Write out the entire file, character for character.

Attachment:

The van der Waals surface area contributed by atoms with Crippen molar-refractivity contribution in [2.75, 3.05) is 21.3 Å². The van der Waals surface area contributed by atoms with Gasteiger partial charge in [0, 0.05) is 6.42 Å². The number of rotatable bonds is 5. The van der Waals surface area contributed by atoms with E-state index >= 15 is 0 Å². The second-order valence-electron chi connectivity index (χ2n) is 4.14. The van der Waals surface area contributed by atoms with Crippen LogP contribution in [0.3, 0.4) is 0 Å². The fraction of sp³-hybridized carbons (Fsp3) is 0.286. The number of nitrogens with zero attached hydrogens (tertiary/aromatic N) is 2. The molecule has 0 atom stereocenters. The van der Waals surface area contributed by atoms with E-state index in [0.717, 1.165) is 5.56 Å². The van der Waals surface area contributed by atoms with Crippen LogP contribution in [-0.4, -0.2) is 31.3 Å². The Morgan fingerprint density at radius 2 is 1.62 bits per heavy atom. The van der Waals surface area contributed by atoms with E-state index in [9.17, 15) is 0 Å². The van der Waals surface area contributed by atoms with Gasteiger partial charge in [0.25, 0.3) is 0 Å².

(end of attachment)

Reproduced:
The van der Waals surface area contributed by atoms with Crippen molar-refractivity contribution in [2.75, 3.05) is 21.3 Å². The van der Waals surface area contributed by atoms with Gasteiger partial charge in [0, 0.05) is 6.42 Å². The number of rotatable bonds is 5. The van der Waals surface area contributed by atoms with E-state index >= 15 is 0 Å². The second-order valence-electron chi connectivity index (χ2n) is 4.14. The van der Waals surface area contributed by atoms with Crippen LogP contribution in [0.3, 0.4) is 0 Å². The fraction of sp³-hybridized carbons (Fsp3) is 0.286. The number of nitrogens with zero attached hydrogens (tertiary/aromatic N) is 2. The molecule has 0 atom stereocenters. The van der Waals surface area contributed by atoms with E-state index in [0.717, 1.165) is 5.56 Å². The van der Waals surface area contributed by atoms with Crippen LogP contribution in [-0.4, -0.2) is 31.3 Å². The Morgan fingerprint density at radius 2 is 1.62 bits per heavy atom. The van der Waals surface area contributed by atoms with E-state index in [9.17, 15) is 0 Å². The van der Waals surface area contributed by atoms with Gasteiger partial charge in [0.25, 0.3) is 0 Å².